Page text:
I have a stocked rock wall that helps to keep my hill from falling. I also should mention that I live on a hill made of ash as well. Over the years of my nanny living here and now me the rocks have falling out in some places and in one part of the hill a big section has completely fallin out. I have two questions one do I need a permit to fix the stacked rock wall? And two how would I even go about fixing it? If you need pictures I can get them. I just don’t want to hurt myself or get I’m trouble for restacking the rocks or even replacing them but it most definitely needs done as soon as possible was tryin to do it myself to save money. I’m a single mother so every penny counts. Any help at all would be much appreciated oh and I live in Pennsylvania if that helps with the permit question. Thank so much!!

  • Please edit the question to limit it to a specific problem with enough detail to identify an adequate answer.
    – Community Bot
    Apr 30, 2022 at 6:19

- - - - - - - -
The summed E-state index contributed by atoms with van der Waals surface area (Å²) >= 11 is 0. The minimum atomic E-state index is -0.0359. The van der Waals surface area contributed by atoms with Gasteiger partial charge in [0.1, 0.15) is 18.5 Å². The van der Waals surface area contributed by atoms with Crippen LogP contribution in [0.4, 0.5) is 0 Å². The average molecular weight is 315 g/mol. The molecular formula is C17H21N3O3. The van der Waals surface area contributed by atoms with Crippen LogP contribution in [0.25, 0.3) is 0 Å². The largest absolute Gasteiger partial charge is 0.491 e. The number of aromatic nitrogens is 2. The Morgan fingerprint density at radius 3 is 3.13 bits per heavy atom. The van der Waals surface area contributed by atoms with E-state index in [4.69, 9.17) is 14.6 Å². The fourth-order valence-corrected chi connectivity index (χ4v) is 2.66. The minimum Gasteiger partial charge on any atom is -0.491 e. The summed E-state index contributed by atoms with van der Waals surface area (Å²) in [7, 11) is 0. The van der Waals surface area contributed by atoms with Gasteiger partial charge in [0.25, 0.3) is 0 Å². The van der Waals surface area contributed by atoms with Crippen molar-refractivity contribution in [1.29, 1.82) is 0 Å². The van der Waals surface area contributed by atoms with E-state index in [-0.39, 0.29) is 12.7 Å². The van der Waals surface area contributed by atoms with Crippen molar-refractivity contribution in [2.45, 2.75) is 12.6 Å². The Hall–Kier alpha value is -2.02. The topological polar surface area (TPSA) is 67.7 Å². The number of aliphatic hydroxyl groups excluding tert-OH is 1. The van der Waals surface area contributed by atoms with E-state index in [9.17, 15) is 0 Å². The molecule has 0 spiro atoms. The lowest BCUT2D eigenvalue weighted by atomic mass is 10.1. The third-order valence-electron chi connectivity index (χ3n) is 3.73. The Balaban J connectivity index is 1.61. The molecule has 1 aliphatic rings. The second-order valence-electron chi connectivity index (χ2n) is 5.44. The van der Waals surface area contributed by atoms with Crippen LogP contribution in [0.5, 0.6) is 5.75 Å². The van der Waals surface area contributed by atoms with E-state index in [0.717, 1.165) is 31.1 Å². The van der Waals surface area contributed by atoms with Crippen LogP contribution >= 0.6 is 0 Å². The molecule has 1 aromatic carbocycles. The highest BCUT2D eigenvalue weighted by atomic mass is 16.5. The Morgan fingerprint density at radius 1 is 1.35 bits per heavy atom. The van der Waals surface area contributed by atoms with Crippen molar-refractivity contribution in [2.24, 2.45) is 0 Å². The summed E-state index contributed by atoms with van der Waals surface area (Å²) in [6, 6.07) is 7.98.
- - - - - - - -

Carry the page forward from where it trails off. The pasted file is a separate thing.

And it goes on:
• 1
    Is the dry-stacked wall acting like a retaining wall and holding back the hillside?
    – Jurp
    Apr 30, 2022 at 10:24
  • Hi, we can't comment on whether you need a permit as that is very local and we do need pictures of the wall to give a good answer, thanks
    – kevinskio
    Apr 30, 2022 at 12:01
  • What do you mean by "ash" ? Generally plants would be the low cost method to stabilize a slope. Apr 30, 2022 at 13:32
  • Presumably volcanic ash. Or smelter ash?
    – Ecnerwal
    Apr 30, 2022 at 13:34

1 Answer 1


The question of "is a permit needed" is one you have to ask the local authorities - in most areas "landscaping" will not require a permit, but that may not be true in your area, or it may not be true if the wall is serving a structural purpose that might render it a hazard to the public. In any case it's up to the Local Area Having Jurisdiction, and you have to ask them, whoever they might be - local (town or county, rarely state) government or planning board or something like that, typically.

Rebuilding a dry-stack wall is pretty much a matter of re-stacking the rocks, and can be something of an art in terms of getting them to be stable (as someone in the past did not do quite well enough in this case, evidently.) If it's serving as a retaining wall you typically want a slight tilt into the hill.

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